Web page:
Analyst Comment: It took half a year and four rounds of collective mitigations measures to take the VASTFLUX traffic to zero. Users can help monitor for unexpected app behavior such as rapid battery drain and device slow-down. App developers and ad platforms should implement proposed standards for advertising verification and supply chain transparency.
MITRE ATT&CK: [MITRE ATT&CK] T1406 - Obfuscated Files Or Information | [MITRE ATT&CK] T1437.001 - Application Layer Protocol: Web Protocols
Tags: VASTFLUX, Ad fraud, Malvertising, In-app advertising, App spoofing, Ad stacking, Verification tag evasion, Advertising verification, JavaScript, Digital Video Ad Serving Template, Mobile, iOS

Chinese Playful Taurus Activity in Iran

(published: January 18, 2023)

Ke3chang (Playful Taurus, APT15, Vixen Panda, Nickel) is a China-sponsored advanced persistent threat group that has been targeting government and diplomatic entities across Africa, the Middle East, North and South America since 2010. In April-December 2022, a new campaign discovered by Palo Alto researchers, targeted Iranian government entities. The campaign utilized three X509 certificates, two related to pfSense firewalls, and an expired certificate related to Senegal’s Ministry of Foreign Affairs infrastructure. Ke3chang used a new version of their custom Turian backdoor, that received some additional obfuscation and a modified network protocol to include the Security Support Provider Interface.
Analyst Comment: It is important to proactively hunt for Ke3chang infrastructure, as the group continuously adds new domains, IP addresses, and abused certificates. Defense-in-depth involves the layering of defense mechanisms. This can include network and end-point security, social engineering training (such as training exercises to help detect phishing emails) for staff and robust threat intelligence capabilities. Anomali customers concerned about risks to their digital assets (including similar/typosquatted domains) can try out Anomali's Premium Digital Risk Protection service.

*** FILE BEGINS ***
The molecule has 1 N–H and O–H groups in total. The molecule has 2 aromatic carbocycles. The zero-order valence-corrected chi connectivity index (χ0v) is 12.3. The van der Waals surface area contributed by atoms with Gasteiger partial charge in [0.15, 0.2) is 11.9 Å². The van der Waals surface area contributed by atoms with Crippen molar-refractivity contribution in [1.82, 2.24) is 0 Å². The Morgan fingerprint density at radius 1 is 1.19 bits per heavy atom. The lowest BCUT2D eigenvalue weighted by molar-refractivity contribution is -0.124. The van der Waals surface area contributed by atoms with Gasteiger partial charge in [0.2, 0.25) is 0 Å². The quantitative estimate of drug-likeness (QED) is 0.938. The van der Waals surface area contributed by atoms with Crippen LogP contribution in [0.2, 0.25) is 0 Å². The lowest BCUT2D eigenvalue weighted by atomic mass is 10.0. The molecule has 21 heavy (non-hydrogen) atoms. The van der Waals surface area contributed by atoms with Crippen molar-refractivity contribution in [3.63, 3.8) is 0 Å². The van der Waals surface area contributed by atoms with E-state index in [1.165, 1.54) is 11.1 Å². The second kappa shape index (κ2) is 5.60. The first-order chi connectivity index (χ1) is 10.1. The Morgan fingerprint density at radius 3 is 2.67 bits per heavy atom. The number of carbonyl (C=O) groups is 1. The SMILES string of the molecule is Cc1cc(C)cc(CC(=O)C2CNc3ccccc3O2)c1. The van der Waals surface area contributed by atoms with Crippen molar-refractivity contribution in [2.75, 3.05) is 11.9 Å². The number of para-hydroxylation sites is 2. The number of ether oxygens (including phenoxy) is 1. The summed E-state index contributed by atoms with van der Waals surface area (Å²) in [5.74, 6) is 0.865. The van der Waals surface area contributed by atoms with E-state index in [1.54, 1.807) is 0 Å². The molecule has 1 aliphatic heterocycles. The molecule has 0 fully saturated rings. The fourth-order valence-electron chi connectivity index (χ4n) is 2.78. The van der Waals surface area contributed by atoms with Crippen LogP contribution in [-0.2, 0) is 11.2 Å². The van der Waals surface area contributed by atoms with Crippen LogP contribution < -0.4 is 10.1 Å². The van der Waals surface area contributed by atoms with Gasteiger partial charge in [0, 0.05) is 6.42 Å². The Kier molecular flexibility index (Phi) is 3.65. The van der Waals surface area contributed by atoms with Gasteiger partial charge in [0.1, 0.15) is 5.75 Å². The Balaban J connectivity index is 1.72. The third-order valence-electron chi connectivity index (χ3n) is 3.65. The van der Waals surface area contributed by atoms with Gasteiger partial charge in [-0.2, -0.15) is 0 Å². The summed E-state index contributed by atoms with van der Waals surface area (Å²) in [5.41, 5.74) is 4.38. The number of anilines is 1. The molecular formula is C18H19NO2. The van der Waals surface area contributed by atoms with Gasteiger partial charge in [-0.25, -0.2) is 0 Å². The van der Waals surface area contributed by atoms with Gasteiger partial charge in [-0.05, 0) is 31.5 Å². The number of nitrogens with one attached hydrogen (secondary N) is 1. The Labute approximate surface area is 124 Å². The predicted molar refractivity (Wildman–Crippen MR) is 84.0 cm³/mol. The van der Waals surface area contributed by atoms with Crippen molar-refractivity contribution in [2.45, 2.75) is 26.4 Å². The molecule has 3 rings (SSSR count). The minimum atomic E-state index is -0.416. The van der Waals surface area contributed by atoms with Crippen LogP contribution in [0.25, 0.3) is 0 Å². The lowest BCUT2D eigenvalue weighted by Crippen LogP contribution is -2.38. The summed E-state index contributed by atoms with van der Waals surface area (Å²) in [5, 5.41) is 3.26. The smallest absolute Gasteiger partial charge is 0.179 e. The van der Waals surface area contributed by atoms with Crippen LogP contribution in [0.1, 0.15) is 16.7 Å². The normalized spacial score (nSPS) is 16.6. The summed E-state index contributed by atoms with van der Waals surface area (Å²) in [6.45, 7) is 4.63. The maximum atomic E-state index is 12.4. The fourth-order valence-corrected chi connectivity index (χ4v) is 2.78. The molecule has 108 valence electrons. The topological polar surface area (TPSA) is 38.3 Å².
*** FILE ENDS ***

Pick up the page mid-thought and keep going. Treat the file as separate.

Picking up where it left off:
MITRE ATT&CK: [MITRE ATT&CK] T1583.001 - Acquire Infrastructure: Domains | [MITRE ATT&CK] T1588.004 - Obtain Capabilities: Digital Certificates | [MITRE ATT&CK] T1207 - Rogue Domain Controller | [MITRE ATT&CK] T1140 - Deobfuscate/Decode Files Or Information | [MITRE ATT&CK] T1573 - Encrypted Channel
Tags: mitre-group:Ke3chang, actor:Playful Taurus, actor:APT15, actor:Vixen Panda, APT, China, source-country:CN, Iran, target-country:IR, detection:Turian, malware-type:Backdoor, VMProtect, file-type:DLL, file-type:EXE, Security Support Provider Interface, pfSense firewalls, Senegal, Windows

IcedID and Infostealers Spread Through Adverts Mimicking Popular Tools

(published: January 18, 2023)

Several malware delivery campaigns were detected abusing legitimate free and open-source software brands on Google Ads. HP researchers have analyzed two major campaigns delivering IcedID and Vidar Stealer, and smaller campaigns delivering Rhadamanthys Stealer and BatLoader. The attackers were using typosquatting and impersonating popular brands such as Adobe, Audacity, Blender, Discord, Fortinet, GIMP, Microsoft Teams, Notepad++, and many others. Advertisements on the search engine were bought for these copied websites. Users were prompted to a download link leading to an infostealer hosted on a file-sharing service.
Analyst Comment: Consider using an ad-blocker service. Before clicking to download a software, check if the domain name is misspelled. As is always the case, end user education and awareness remains a key component in any organization’s protective arsenal. Until search engines get better in recognizing these kinds of redirect abuse, take extra caution with search results, especially promoted ones. Companies can protect their users by proactively monitoring for typosquatting attempts (use Anomali Premium Digital Risk Protection or similar service).
MITRE ATT&CK: [MITRE ATT&CK] T1204 - User Execution | [MITRE ATT&CK] T1105 - Ingress Tool Transfer | [MITRE ATT&CK] T1555 - Credentials From Password Stores
Tags: detection:IcedID, detection:Vidar Stealer, detection:Rhadamanthys Stealer, detection:BatLoader, malware-type:Infostealer, file-type:EXE, file-type:MSI, file-type:ZIP, Malvertising, Typosquatting, Brand impersonation, Inflated file, Audacity, Blender, Discord, GIMP, Microsoft Teams, Notepad++, 4sync, Telegram, Steam, Windows